IBM scientists have just made a major medical breakthrough with their new lab-on-a-chip technology that can, for the first time ever, separate biological particles at the nanoscale and could potentially let doctors detect diseases such as cancer before symptoms even appear.
The team’s results show size-based separation of bioparticles down to 20 nanometers (nm) in diameter, a scale that gives access to important particles such as DNA, viruses and exosomes. Once the particles are separated, they can be analyzed by physicians to potentially reveal signs of disease even before patients experience any physical symptoms — at a time when the outcome from treatment is most positive.
Until now, the smallest bioparticle that could be separated by size with on-chip technologies was about 50 times or larger, for example, separation of circulating tumor cells from other biological components.
IBM is now working with the Icahn School of Medicine at Mount Sinai to further develop this lab-on-a-chip technology and plans to test it on prostate cancer, the most common cancer in men in the U.S.
These days, exosomes are being viewed as useful biomarkers for the diagnosis and prognosis of malignant tumors since they are released in easily accessible bodily fluids such as saliva, urine or blood. They are becoming a valuable biomedical tool as they can be used for less invasive liquid biopsies to reveal the origin and nature of a cancer.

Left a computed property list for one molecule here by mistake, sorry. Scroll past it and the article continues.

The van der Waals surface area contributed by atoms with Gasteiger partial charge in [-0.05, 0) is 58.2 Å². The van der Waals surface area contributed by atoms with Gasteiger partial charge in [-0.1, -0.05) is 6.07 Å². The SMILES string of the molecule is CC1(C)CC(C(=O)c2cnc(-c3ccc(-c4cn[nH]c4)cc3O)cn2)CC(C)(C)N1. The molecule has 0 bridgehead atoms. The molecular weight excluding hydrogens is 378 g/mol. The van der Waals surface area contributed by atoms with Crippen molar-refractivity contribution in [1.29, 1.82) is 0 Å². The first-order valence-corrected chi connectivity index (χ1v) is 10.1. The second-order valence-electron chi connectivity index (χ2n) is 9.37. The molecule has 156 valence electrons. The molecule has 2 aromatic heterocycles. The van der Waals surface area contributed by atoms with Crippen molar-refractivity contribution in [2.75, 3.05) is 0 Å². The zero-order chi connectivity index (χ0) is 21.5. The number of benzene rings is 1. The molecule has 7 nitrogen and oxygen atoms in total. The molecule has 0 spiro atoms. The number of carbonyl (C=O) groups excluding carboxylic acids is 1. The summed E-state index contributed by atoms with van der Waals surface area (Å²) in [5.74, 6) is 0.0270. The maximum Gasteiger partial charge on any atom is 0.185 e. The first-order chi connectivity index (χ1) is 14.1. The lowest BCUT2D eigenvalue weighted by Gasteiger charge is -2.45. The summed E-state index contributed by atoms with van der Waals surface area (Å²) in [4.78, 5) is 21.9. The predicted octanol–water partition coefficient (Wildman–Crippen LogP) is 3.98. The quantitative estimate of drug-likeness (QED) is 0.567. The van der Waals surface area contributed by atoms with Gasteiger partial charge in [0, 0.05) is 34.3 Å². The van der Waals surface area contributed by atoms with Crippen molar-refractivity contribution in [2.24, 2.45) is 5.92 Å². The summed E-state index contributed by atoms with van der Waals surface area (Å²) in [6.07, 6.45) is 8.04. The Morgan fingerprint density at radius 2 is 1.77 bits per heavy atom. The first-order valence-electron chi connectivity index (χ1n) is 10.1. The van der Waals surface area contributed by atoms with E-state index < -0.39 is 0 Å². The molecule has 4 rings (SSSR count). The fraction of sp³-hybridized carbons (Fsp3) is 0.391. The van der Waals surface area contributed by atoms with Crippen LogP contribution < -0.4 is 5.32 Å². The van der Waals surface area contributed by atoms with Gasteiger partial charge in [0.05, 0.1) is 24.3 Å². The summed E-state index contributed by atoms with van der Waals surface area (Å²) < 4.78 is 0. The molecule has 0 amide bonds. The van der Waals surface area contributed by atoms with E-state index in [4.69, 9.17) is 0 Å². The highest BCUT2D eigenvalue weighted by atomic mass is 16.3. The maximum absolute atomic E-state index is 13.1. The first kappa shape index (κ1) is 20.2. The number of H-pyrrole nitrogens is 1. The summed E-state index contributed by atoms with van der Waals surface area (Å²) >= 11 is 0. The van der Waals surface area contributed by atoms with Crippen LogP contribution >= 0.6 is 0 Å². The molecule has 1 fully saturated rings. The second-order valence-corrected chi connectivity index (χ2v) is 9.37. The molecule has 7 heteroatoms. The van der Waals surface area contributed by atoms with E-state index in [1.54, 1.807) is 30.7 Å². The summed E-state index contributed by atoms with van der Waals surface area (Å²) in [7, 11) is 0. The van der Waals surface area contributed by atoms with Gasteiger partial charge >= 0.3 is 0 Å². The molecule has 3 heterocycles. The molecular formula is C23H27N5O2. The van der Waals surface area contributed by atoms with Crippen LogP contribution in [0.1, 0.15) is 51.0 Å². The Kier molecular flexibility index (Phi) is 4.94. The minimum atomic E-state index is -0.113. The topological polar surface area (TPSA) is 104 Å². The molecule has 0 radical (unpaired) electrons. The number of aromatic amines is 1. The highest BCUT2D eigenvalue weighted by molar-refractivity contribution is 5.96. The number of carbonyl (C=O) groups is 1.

The IBM team targeted exosomes with their lab-on-chip technology. The particles range in size from 20-140 nm and contain information about the health of the originating cell that they come from. Their characteristics can provide essential information about the presence and state of developing cancer and other diseases.
IBM’s results proved that they could separate and detect particles as small as 20 nm from smaller particles, and now, with Mount Sinai’s help, IBM plans to confirm that their technology is able to pick up exosomes with cancer-specific biomarkers from patient liquid biopsies.
“The ability to sort and enrich biomarkers at the nanoscale in chip-based technologies opens the door to understanding diseases such as cancer as well as viruses like the flu or Zika,” said Gustavo Stolovitzky, Program Director of Translational Systems Biology and Nanobiotechnology at IBM Research. “This extra amount of time could allow physicians to make more informed decisions and when the prognosis for treatment options is most positive.”
Mount Sinai is hopeful that IBM’s technology will allow medical experts to track an individual’s state of health or progression of a disease.
“When we are ahead of the disease we usually can address it well; but if the disease is ahead of us, the journey is usually much more difficult. One of the important developments that we are attempting in this collaboration is to have the basic grounds to identify exosome signatures that can be there very early on before symptoms appear or before a disease becomes worse,” said Carlos Cordon-Cardo, MD, PhD, Chair of the Department of Pathology at the Mount Sinai Health System and Professor of Pathology, Genetics and Genomic Sciences, and Oncological Sciences at the Icahn School of Medicine. “By bringing togetherMount Sinai’s domain expertise in cancer and pathology with IBM’s systems biology experience and its latest nanoscale separation technology, the hope is to look for specific, sensitive biomarkers in exosomes that represent a new frontier to offering clues that might hold the answer to whether a person has cancer or how to treat it.”